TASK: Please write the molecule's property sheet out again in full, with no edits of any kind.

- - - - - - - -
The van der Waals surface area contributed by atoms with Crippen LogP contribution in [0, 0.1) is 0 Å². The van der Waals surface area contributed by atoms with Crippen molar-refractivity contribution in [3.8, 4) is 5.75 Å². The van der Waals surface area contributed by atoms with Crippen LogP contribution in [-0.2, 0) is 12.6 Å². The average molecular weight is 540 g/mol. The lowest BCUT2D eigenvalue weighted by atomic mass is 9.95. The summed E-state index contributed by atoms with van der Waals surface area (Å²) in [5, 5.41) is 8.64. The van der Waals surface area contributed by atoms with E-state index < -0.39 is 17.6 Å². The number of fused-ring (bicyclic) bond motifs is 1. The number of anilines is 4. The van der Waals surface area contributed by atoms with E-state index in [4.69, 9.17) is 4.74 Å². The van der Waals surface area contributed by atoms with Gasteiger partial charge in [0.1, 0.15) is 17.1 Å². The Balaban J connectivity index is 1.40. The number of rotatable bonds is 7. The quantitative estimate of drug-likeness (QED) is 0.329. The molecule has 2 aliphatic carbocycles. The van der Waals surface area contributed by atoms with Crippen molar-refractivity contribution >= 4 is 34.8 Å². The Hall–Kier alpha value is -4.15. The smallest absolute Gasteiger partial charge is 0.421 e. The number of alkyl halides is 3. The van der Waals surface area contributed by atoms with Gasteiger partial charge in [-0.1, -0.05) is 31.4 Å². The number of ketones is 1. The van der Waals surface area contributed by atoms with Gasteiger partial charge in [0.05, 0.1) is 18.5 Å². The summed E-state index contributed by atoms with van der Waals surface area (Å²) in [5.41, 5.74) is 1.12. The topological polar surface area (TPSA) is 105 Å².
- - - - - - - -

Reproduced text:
The van der Waals surface area contributed by atoms with Crippen LogP contribution in [0, 0.1) is 0 Å². The van der Waals surface area contributed by atoms with Crippen molar-refractivity contribution in [3.8, 4) is 5.75 Å². The van der Waals surface area contributed by atoms with Crippen LogP contribution in [-0.2, 0) is 12.6 Å². The average molecular weight is 540 g/mol. The lowest BCUT2D eigenvalue weighted by atomic mass is 9.95. The summed E-state index contributed by atoms with van der Waals surface area (Å²) in [5, 5.41) is 8.64. The van der Waals surface area contributed by atoms with E-state index < -0.39 is 17.6 Å². The number of fused-ring (bicyclic) bond motifs is 1. The number of anilines is 4. The van der Waals surface area contributed by atoms with E-state index in [4.69, 9.17) is 4.74 Å². The van der Waals surface area contributed by atoms with Gasteiger partial charge in [0.1, 0.15) is 17.1 Å². The Balaban J connectivity index is 1.40. The number of rotatable bonds is 7. The quantitative estimate of drug-likeness (QED) is 0.329. The molecule has 2 aliphatic carbocycles. The van der Waals surface area contributed by atoms with Crippen molar-refractivity contribution >= 4 is 34.8 Å². The Hall–Kier alpha value is -4.15. The smallest absolute Gasteiger partial charge is 0.421 e. The number of alkyl halides is 3. The van der Waals surface area contributed by atoms with Gasteiger partial charge in [-0.1, -0.05) is 31.4 Å². The number of ketones is 1. The van der Waals surface area contributed by atoms with Gasteiger partial charge in [0.05, 0.1) is 18.5 Å². The summed E-state index contributed by atoms with van der Waals surface area (Å²) in [5.41, 5.74) is 1.12. The topological polar surface area (TPSA) is 105 Å².